Will Australia's Tax Backlash Undo Gillard Vote?


"Some voters will favor the opposition's plan to scrap the tax"

Australian Prime Minister Julia Gillard will face her biggest election fight in mining states to win Saturday's too-close-to-call ballot. These communities oppose her planned tax on coal and iron ore companies.

"The mining tax will be an important issue in important seats, particularly ones in the resource states of Western Australia and Queensland where there are tight contests," said John Warhurst, a political analyst at the Australian National University in Canberra. Some voters will favor the opposition's plan to scrap the tax, he said.

Opposition leader Tony Abbott may win the 17 extra seats he needs to form a government after gaining support in mining communities, as well as in Sydney (where voters are concerned about rising borrowing costs, according to this week's Galaxy poll). The tax will cut A$10.5 billion ($9.5 billion) in profits in the first two years from companies including BHP Billiton Ltd., the world's biggest mining company and Rio Tinto Group.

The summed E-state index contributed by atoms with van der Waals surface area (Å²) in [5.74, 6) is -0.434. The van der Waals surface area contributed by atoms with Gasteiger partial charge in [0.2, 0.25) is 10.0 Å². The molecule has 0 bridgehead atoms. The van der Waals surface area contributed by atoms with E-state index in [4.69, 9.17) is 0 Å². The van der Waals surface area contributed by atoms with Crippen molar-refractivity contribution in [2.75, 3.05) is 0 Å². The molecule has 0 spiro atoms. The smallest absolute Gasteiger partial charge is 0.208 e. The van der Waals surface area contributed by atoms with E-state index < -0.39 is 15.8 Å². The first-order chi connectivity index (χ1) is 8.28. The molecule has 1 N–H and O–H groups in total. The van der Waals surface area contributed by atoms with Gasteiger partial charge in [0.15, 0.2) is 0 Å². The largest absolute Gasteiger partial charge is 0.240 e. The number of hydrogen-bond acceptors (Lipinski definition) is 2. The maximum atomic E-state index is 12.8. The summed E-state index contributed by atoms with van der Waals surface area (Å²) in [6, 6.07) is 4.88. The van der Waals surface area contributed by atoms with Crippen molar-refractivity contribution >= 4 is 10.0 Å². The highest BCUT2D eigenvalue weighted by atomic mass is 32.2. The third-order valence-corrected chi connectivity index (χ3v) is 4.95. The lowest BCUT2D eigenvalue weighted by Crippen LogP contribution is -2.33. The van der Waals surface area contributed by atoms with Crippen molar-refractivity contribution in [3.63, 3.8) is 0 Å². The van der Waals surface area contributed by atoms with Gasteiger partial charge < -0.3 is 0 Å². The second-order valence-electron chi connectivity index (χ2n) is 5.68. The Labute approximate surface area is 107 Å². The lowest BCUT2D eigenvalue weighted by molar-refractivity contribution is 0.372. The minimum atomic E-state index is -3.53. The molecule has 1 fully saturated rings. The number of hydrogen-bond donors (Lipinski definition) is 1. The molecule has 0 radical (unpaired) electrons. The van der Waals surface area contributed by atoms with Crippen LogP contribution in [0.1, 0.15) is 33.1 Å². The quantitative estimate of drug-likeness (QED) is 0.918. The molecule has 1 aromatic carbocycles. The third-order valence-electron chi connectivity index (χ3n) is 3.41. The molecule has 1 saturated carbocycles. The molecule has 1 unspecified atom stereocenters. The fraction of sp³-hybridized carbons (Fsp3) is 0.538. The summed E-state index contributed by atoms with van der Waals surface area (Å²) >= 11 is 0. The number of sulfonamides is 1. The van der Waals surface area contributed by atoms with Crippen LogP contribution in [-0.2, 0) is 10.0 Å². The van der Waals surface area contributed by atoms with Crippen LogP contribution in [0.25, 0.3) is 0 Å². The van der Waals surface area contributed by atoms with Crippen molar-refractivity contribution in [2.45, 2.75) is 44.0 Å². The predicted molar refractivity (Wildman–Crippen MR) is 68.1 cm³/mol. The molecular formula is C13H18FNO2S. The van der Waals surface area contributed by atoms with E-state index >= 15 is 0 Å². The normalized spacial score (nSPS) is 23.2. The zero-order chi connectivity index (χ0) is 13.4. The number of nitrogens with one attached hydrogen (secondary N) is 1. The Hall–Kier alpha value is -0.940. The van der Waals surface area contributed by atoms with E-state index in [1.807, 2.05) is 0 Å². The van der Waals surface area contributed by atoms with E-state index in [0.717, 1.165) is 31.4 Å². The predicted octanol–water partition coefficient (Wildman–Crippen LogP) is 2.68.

"Australia's issues about the mining tax aren't gone," Evy Hambro, manager of BlackRock Investment Management Ltd.'s flagship $14.3 billion World Mining Fund said this month in an interview. "Gillard is facing some pressure in the polls."

Opinion surveys are deadlocked ahead of tomorrow's election as voters weigh which side can best manage the A$1.2 trillion economy. Gillard's Labor Party led in a news poll opinion survey published in an Australian Aug. 16 with 52% support compared with 48% for Abbott's Liberal-National Coalition. She may win enough seats in Victoria to allow Labor to govern in its own right by the "narrowest of margins," the newspaper said.

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